Does your software test lab have a champion?

July 30, 2008

Randy Rice has co-authored a book titled ‘Surviving the Top Ten Challenges of Software Testing’. You can find the summary of the top ten challenges here. The set of challenges have been researched and presented quite well, including a summary of the solution for each challenge.

From a software test lab/virtual lab automation standpoint (you can tell, I’m always thinking about this!), I wanted to highlight on a few of the challenges:

  • Challenge #9 – Whose side are testers on?:: I realize that the authors are bringing up a “mindset” problem/challenge with this point. My thought is that with a centralized lab management solution, various stakeholders in software development can come together and collaborate to ship quality software. Like Randy points out, developers need to be responsible for unit and structural testing — wouldn’t it be nice if they could tap into a central virtual lab automation solution to access the same test OS base images/configs/library to run these tests? And share these results with other team members? The common lab playground can eliminate some of the “us vs. them” mentality.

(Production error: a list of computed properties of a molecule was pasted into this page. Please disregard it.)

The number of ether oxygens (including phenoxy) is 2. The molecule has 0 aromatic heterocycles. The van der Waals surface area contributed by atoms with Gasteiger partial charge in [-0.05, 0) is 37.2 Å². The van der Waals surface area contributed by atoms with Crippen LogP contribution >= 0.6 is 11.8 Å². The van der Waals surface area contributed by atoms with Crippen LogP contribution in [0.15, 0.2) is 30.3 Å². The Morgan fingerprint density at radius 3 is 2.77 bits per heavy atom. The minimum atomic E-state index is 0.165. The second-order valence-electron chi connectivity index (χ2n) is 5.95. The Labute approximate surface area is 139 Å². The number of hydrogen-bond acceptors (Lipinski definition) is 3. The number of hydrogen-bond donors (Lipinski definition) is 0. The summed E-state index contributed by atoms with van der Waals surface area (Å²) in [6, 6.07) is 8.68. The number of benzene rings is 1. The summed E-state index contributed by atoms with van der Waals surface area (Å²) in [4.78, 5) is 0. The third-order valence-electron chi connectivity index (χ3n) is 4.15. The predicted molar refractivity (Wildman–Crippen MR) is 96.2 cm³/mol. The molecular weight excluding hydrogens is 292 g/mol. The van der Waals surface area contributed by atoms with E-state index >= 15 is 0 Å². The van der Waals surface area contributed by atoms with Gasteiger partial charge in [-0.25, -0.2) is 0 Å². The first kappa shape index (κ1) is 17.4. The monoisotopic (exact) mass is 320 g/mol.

• Challenge #8 – Testing without tools:: This one is my personal favorite. I’ve read, heard, experienced time and again that test environments are complex. Shouldn’t we be embracing virtualization and virtual lab automation solutions rapidly? Its not that they are prohibitively expensive. The return for the investment is quick and tangible. The idea is to make self-service IT and automation possible in the lab. And most of the virtual lab automation solutions have integrations with source control, build and test execution tools.
  • Challenge #4 – Overcoming Throwing Stuff over the Wall:: My point goes back to what I’ve mentioned about challenge #9 above. If developers have quick and easy (self serve) access to a pristine lab environment they can conduct unit and structural tests that much more easily and may resist throwing stuff over the wall. Quality moves upfront in the software cycle as a result.

Of course, for all these challenges, I’m viewing it from a perspective of how a virtual lab automation solution like VMLogix LabManager can help. I realize that tools are not a silver bullet (there are a lot of people issues involved) — but, they can dramatically help your situation. To that extent, you should have virtual lab automation on top of your mind. If you’re interested in learning more, go ahead and register on our site.